A belief system does not necessarily need to be true or necessarily based in reality to be advantageous. Religion seems to fall into this category. Religion seems to fail all logical tests but it helped to cement communities together which had survival advantages and as mentioned above it provided hope in the face of daunting challenges. There are some negative side effects when the hope and faith placed in a deity leave the person in a dangerous situation that they should rightly escape. However our planet and our interactions with our environment are complex enough that a degree of erroneous decision making is not catastrophic or necessarily harmful in many instances.

So on question might be what role should religion play including what level of commitment, and what particular belief system or systems are adaptive? It really depends on the state of the world at any given point in time. I think it also depends on the belief system. Fundamentalist belief systems often lead to intolerance and destructive behavior. I am not convinced there is any perfect balance between believers and non-believers percentage wise at any given time either. Even in our modern world where religion is not so essential for dealing with troubles the more liberal faiths seem to provide benefits for many people. We have yet to fully address all of the challenges facing society (i.e. poverty, illness) thus there is often a role for the support and hope that can be provided by religion. Atheism and agnosticism are more logical but can be difficult positions to hold when faced with a serious illness or the death of a close friend or family member. Some people have the emotional resources to cope sans religion and others not.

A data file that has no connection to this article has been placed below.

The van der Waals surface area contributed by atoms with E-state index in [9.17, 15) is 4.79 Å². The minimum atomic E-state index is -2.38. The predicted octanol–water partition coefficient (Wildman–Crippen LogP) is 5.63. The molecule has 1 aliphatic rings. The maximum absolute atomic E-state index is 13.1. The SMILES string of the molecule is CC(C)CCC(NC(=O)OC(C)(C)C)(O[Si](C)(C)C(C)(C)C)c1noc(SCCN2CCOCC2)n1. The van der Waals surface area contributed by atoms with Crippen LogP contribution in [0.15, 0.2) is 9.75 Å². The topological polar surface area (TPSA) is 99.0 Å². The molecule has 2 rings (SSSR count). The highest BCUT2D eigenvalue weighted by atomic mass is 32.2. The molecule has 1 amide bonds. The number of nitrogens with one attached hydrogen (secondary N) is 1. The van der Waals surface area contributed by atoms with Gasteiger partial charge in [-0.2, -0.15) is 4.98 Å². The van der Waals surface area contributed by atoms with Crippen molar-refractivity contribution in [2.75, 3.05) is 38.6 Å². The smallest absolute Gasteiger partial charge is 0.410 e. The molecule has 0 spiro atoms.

There is also the issue of societies regressing as well as progressing. During the stable and advanced states of ancient civilizations such as Rome, Greece, Egypt, and Persia the religious tenor seemed to be more liberal and somewhat on a par with liberal mainstream Protestants, liberal Judaism, etc in terms of acceptance of others and general lack of dogmatism. Definitely differences but overall rather liberal in comparison to some of the surrounding societies. When each of these societies slipped back into a more primitive state it seems that religion regained a state of importance and level of interpretation fitting to the society.

A more fundamentalist approach likely created survival advantages in situations where there were not enough resources to feed and shelter two separate populations for instance. The moral issue is important but from a pure issue of survival defense of the in group at the expense of the out group resulted in the survival advantage. I am not convinced that we have seen such a situation in the last several centuries although we as a species continue to act in many instances like that is the case.

So a short answer would be it really depends on each individual's current internal and external state in addition to the general state of the society. It also depends on the belief system in question and the level of adherence to the given belief system.

Creating a dangerous world

Reminding believers that they are in a dangerous world increases stress and emotional arousal.